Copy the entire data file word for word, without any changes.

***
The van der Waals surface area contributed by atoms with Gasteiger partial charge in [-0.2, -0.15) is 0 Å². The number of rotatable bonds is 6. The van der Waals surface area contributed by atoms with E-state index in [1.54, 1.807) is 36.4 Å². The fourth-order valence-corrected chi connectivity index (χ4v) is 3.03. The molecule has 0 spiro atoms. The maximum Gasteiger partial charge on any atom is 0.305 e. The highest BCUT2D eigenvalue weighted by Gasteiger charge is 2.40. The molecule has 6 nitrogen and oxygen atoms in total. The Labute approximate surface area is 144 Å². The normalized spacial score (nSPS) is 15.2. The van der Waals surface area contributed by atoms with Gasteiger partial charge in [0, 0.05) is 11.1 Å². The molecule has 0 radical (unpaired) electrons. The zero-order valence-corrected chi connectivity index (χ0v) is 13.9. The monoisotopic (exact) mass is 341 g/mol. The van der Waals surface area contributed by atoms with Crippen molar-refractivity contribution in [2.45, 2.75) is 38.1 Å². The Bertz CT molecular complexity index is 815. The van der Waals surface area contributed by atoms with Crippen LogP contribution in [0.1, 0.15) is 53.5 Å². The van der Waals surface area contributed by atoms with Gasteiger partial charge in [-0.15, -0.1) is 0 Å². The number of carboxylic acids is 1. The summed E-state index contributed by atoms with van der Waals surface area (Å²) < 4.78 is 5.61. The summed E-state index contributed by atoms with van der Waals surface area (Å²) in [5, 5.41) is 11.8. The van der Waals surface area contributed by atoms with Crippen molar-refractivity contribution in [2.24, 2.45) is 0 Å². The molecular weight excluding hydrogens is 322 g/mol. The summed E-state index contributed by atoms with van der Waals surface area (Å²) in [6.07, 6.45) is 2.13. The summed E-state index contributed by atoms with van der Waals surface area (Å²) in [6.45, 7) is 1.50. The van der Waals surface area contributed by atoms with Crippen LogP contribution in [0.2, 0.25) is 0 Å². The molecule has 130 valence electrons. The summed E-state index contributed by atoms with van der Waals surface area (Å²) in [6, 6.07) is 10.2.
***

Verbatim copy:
The van der Waals surface area contributed by atoms with Gasteiger partial charge in [-0.2, -0.15) is 0 Å². The number of rotatable bonds is 6. The van der Waals surface area contributed by atoms with E-state index in [1.54, 1.807) is 36.4 Å². The fourth-order valence-corrected chi connectivity index (χ4v) is 3.03. The molecule has 0 spiro atoms. The maximum Gasteiger partial charge on any atom is 0.305 e. The highest BCUT2D eigenvalue weighted by Gasteiger charge is 2.40. The molecule has 6 nitrogen and oxygen atoms in total. The Labute approximate surface area is 144 Å². The normalized spacial score (nSPS) is 15.2. The van der Waals surface area contributed by atoms with Gasteiger partial charge in [0, 0.05) is 11.1 Å². The molecule has 0 radical (unpaired) electrons. The zero-order valence-corrected chi connectivity index (χ0v) is 13.9. The monoisotopic (exact) mass is 341 g/mol. The van der Waals surface area contributed by atoms with Crippen molar-refractivity contribution in [2.45, 2.75) is 38.1 Å². The Bertz CT molecular complexity index is 815. The van der Waals surface area contributed by atoms with Crippen LogP contribution in [0.1, 0.15) is 53.5 Å². The van der Waals surface area contributed by atoms with Gasteiger partial charge in [-0.15, -0.1) is 0 Å². The number of carboxylic acids is 1. The summed E-state index contributed by atoms with van der Waals surface area (Å²) < 4.78 is 5.61. The summed E-state index contributed by atoms with van der Waals surface area (Å²) in [5, 5.41) is 11.8. The van der Waals surface area contributed by atoms with Crippen molar-refractivity contribution in [2.24, 2.45) is 0 Å². The molecular weight excluding hydrogens is 322 g/mol. The summed E-state index contributed by atoms with van der Waals surface area (Å²) in [6.07, 6.45) is 2.13. The summed E-state index contributed by atoms with van der Waals surface area (Å²) in [6.45, 7) is 1.50. The van der Waals surface area contributed by atoms with Crippen LogP contribution in [0.2, 0.25) is 0 Å². The molecule has 130 valence electrons. The summed E-state index contributed by atoms with van der Waals surface area (Å²) in [6, 6.07) is 10.2.